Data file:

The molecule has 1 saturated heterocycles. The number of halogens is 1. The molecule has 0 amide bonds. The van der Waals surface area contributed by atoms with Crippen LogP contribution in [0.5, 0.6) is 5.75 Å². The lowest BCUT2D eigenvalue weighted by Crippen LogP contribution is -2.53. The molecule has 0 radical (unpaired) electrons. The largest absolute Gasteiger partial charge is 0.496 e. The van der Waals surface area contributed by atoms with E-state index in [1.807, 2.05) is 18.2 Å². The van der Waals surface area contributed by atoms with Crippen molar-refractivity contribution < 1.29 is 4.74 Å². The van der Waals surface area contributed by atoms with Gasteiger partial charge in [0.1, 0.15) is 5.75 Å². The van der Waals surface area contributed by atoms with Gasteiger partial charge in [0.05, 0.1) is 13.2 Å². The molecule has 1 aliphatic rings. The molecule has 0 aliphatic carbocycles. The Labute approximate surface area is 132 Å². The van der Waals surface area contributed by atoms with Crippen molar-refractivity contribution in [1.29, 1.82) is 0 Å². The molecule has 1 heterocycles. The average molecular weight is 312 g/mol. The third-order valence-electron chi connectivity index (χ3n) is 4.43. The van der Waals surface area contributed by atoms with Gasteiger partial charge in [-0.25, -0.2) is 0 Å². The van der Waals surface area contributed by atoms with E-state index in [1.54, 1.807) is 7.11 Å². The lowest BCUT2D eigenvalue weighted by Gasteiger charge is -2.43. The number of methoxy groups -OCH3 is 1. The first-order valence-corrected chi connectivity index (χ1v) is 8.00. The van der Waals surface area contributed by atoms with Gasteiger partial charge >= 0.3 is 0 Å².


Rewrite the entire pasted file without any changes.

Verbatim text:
The molecule has 1 saturated heterocycles. The number of halogens is 1. The molecule has 0 amide bonds. The van der Waals surface area contributed by atoms with Crippen LogP contribution in [0.5, 0.6) is 5.75 Å². The lowest BCUT2D eigenvalue weighted by Crippen LogP contribution is -2.53. The molecule has 0 radical (unpaired) electrons. The largest absolute Gasteiger partial charge is 0.496 e. The van der Waals surface area contributed by atoms with E-state index in [1.807, 2.05) is 18.2 Å². The van der Waals surface area contributed by atoms with Crippen molar-refractivity contribution < 1.29 is 4.74 Å². The van der Waals surface area contributed by atoms with Gasteiger partial charge in [0.1, 0.15) is 5.75 Å². The van der Waals surface area contributed by atoms with Gasteiger partial charge in [0.05, 0.1) is 13.2 Å². The molecule has 1 aliphatic rings. The molecule has 0 aliphatic carbocycles. The Labute approximate surface area is 132 Å². The van der Waals surface area contributed by atoms with Crippen molar-refractivity contribution in [1.29, 1.82) is 0 Å². The molecule has 1 heterocycles. The average molecular weight is 312 g/mol. The third-order valence-electron chi connectivity index (χ3n) is 4.43. The van der Waals surface area contributed by atoms with Gasteiger partial charge in [-0.25, -0.2) is 0 Å². The van der Waals surface area contributed by atoms with E-state index in [1.54, 1.807) is 7.11 Å². The lowest BCUT2D eigenvalue weighted by Gasteiger charge is -2.43. The number of methoxy groups -OCH3 is 1. The first-order valence-corrected chi connectivity index (χ1v) is 8.00. The van der Waals surface area contributed by atoms with Gasteiger partial charge >= 0.3 is 0 Å².